alwin Morris was born in Winchester, the son of an auctioneer. He trained as an architect but developed an interest in design and furniture. In 1893 he moved to take up a position in Glasgow as Art Director at book publishers Blackie & Sons, responsible for graphics.
In Glasgow Morris befriended many of the Glasgow designers and in particular The Four. He designed furniture, metalwork and jewellery. But he is probably best known for his book cover designs which were produced in large numbers. These were considered avant garde at the time and they introduced the Glasgow Style into homes all over the country.
Morris adopted a range of motifs in his designs, often using the peacock and including highly formalised plant forms such as roses, hearts, as well as squares and strong vertical lines. His metalwork is often set with semi-precious stones. Morris died at 45 years in 1911 and is buried under a headstone designed by Mackintosh. His work featured in The Studio and in the 1900 Vienna Secession and Turin 1902 exhibitions.
Glasgow Museums has over 80 examples of his works, a collection gifted by his widow between 1939 and 1946. The collection includes works on paper, architectural and design drawings, metalwork, furniture, textiles, photographs, sketchbooks, a manuscript and a number of books bound with covers designed by Morris. The collection also includes objects he collected made by his friends , Charles Rennie Mackintosh, Margaret and Frances Macdonald, and James Herbert McNair. — Colette Keaveny
Book covers and bindings
- Mary C. Debenham's The Whispering Winds, 1895
- Frederic Ives Carpenter's English Lyric Poetry 1500-1700, 1897
- Maria Edgeworth's Moral Tales, 1897
- Thomas Archer's William Ewart Gladstone, 1898
- Charles Lever's Harry Lorrequer, 1898
- William Shakespeare's Henry the Fifth, 1898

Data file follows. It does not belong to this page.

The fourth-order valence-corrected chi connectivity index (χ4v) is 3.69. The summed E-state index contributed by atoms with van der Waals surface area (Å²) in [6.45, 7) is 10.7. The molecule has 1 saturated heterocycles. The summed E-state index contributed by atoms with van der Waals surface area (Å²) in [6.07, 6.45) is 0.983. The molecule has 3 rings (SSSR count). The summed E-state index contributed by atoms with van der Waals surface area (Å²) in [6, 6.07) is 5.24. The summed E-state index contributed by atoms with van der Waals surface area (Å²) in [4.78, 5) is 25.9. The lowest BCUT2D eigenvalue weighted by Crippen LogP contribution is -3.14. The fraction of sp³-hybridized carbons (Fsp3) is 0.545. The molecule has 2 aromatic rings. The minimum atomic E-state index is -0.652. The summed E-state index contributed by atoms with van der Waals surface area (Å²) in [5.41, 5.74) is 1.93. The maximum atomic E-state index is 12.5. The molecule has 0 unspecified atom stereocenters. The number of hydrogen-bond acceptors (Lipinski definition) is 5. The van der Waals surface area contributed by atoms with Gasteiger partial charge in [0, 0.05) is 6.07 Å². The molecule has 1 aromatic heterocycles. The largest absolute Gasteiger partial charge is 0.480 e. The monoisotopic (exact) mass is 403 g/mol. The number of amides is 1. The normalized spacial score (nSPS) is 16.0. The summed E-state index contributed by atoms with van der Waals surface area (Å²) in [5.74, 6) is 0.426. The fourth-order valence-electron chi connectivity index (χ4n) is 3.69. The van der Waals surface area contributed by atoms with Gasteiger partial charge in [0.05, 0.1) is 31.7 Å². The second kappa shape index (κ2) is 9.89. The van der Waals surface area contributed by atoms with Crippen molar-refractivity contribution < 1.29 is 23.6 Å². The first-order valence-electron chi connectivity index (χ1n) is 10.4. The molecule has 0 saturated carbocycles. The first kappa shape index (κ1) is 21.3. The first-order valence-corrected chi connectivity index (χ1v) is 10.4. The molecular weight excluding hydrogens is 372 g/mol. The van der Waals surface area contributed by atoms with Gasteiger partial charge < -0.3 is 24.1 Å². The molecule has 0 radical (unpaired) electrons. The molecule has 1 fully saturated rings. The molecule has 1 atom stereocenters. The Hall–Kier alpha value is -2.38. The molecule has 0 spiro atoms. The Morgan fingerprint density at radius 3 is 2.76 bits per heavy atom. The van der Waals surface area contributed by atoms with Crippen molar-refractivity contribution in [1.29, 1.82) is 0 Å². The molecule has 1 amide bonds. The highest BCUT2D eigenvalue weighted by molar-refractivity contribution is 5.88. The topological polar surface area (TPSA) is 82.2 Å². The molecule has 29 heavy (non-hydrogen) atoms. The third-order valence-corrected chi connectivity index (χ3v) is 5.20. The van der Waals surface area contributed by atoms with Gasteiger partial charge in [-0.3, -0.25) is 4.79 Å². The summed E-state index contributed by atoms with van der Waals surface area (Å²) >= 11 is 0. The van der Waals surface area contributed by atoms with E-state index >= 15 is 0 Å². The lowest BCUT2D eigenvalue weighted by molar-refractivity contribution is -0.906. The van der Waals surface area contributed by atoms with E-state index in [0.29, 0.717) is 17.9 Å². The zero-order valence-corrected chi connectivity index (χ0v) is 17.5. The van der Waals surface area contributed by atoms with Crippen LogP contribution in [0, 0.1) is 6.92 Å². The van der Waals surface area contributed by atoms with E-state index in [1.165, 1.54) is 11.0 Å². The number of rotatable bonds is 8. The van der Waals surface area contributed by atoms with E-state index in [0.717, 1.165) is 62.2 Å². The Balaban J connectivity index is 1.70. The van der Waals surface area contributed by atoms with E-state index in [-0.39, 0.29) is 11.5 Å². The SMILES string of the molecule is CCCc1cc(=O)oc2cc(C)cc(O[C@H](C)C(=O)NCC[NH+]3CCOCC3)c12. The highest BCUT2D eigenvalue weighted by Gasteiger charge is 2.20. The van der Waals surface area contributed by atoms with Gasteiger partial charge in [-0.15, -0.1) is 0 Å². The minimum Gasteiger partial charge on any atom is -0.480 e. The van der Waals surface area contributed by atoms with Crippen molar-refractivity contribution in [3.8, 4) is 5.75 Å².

- Amelia Hutchinson's The Reign of the Princess Naska, 1899
- H. C. Davidson's The Book of the Home, 1900
- Thomas Archer's Queen Victoria, 1901
- Title-page and frontispiece of Poems by Alfred Lord Tennyson, 1903
- Thomas à Kempis's The Imitation of Christ, 1905
- Charles Lamb's Essays of Elia, 1906
- Charles Annandale's The Concise English Dictionary, 1915
- J. R. Ainsworth-Davis's The Natural History of Animals
- J. R. Ainsworth-Davis's Science in Modern Life
- J. Wortley Axe's The Horse: Its Treatment in Health & Disease
- Annette Lyster's A Soldier's Son
- R. P. Scott and Keith T. Wallas's The Call of the Homeland
- Robert Stewart's Scottish Ballads
Furniture and metalwork
Buchanan, W. “Talwin Morris, Blackie and the Glasgow Style.” The Charles Rennie Mackintosh Society Journal. 87 (2004): 10.
Cinamon, G. “Talwin Morris, Blackie and the Glasgow Style.” The Private Library 3rd series, vol. 10.1 (Spring 1987): 3–47.
Cinamon, G. Talwin Morris and the Glasgow Style: Part II. The Charles Rennie Mackintosh Society Newsletter 29 (1981): 8–10.
Cinamon, G. Talwin Morris (1865–1911): a checklist of works related to publishing. The Private Library 3.1 (1990): 41.
Euler, Laura. The Glasgow Style. Atglen, Pennsylvania: Schiffer, 2008.
Seaton, Chris.“The book designs of Talwin Morris (1865-1911).” The Review of Scottish Culture , (1986): 13-17.
Talwin Morris & the Glasgow Style. Exhibition Catalogue. 26 April-11 July 2005. Blackwell, the Arts & Crafts House.
White, Gleeson. “Some Glasgow designers and their work: part II.” The Studio 11 (1897): 227–36.
Last modified 20 February 2018